He may not have been the greatest cricketer to have donned the whites of Sussex CCC, but the legendary C.B Fry’s status as the nation’s finest ever all-round sportsman is surely unrivalled. And when I say ‘all-round sportsman’, I’m not talking about Ian Botham bashing the Aussies in the summer of 1981 before strapping on the boots for Scunthorpe United during the grim winter months when the smell of leather on willow had given way to the scent of de-icer on glass. No, in comparison to C.B, Botham’s sporting prowess was, er, small fry…
Not content with captaining both Sussex and England at cricket, Fry’s athletic repertoire extended to being capped by his country and reaching an FA Cup Final with Southampton at football, turning out for the mighty Barbarians at rugby union, and breaking the world record for the long jump – an event he didn’t even bother training for. On a warm summer’s day in 1893, Fry was lounging around in his dressing room sucking on a cigar awaiting the start of the Oxford University athletics trials, when he was summoned to the long jump pit. According to legend, he calmly placed his stogie in the ashtray, strolled to the track in his civvies, slipped on his vest and leapt to a then stunning distance of seven metres and 17 centimetres, before casually retiring to the changing room to finish his smoke. Three years later, with Fry away on England cricket duty, the American Ellery Clark claimed Olympic long jump gold with a winning mark a full metre shy of Fry’s world record.
With the greatest show on earth fast approaching (the Olympics, not the new series of Big Fat Gypsy Weddings), I began to wonder if it was possible, in the modern era, to succeed in more than one sporting discipline. Before we go any further, I think it’s important to highlight my own stellar all-round sporting pedigree… Back in the mid-90s, my first post-university job was to manage a pub in the city of Worcester, where I was swiftly co-opted onto the darts, dominoes, fives-and-threes, pool and cribbage teams, despite being a good 30 years younger than any of my teammates. Darts was my pub sport forte, until one soul-destroying Wednesday night league clash when my wits were pitted against a teak-tough scaffolder whose body was adorned with more ink than the residents of an entire American penitentiary. After confidently stepping up to take out double 18 for the match, my arm suddenly started trembling like a jelly in an earthquake. My first arrer lodged itself in the wall, and the next two had the scorer ducking for cover. My darts career was over, and a few days later another event contributed to my ‘sporting’ retirement; during a fag break in a tense cribbage encounter against the Black Bull, I was asked out on a date by a lady called Brenda who can’t have been a day under 50. Mind you, she rustled up a lovely breakfast…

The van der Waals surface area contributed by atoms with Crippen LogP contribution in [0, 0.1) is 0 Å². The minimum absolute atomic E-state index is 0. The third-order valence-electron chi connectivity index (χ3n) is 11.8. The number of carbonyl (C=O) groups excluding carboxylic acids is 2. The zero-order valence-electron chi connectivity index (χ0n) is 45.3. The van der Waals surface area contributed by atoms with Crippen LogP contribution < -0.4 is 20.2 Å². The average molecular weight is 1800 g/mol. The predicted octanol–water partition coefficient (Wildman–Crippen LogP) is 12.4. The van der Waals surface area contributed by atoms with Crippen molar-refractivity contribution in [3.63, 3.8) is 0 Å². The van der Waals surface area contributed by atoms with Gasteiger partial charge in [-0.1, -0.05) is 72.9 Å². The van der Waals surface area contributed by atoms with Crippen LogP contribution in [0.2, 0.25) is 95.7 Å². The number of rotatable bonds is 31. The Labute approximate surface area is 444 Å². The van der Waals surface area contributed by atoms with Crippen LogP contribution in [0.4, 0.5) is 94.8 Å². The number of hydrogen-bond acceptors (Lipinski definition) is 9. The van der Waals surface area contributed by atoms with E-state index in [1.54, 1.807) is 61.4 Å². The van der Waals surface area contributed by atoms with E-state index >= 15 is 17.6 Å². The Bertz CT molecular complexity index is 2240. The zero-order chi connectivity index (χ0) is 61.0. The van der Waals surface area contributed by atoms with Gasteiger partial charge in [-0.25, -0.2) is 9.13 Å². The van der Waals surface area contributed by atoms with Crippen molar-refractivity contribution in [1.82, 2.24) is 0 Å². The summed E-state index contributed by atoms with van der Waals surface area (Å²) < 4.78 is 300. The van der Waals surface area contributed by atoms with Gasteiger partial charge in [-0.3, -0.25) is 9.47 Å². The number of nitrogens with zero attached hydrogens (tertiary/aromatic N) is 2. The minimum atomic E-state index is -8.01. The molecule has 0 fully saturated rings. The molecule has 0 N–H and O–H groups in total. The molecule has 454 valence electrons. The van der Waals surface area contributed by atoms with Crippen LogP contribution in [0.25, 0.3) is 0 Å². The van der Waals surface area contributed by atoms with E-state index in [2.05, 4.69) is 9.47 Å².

Where was I? Oh yes, all-rounders. Last year I had the pleasure of spending time with the fastest man on earth, Usain Bolt; a man so cocksure of his sporting prowess that he’s convinced that he can break into the Manchester United first team once he hangs up his running spikes.
Sensing my skepticism about the likelihood of this future career materialising, he added: “I’m telling you, man, how can I prove it to you?”
Just then I had an idea. The following day I was playing for my local Saturday side, Old Varndeanians FC, in the Mid Sussex League, and I had an inkling that a pacy, left-sided player could be the perfect addition to our ageing squad.
“How do you fancy a game tomorrow?” I asked.
“Yeah, man. I’m in the UK for a few more days and I ain’t got nothing on. I’ll show you!”
We began discussing tactics, where he would play and how – the absurdity of the situation now totally lost on me.
At that point, reality bit as Usain’s mother sidled over to us. “I heard that,” she said, in a stern Jamaican accent so strong it made Bob Marley sound like Prince William. “My son is a multi-million dollar athlete. He is NOT playing football with you.”
Usain bowed his head like a chastised child who’d just been caught bunking off school. My dream of lining up next to the world-record-breaking sprinter on a remote football pitch in Falmer had been dashed. “Cribbage, Usain?”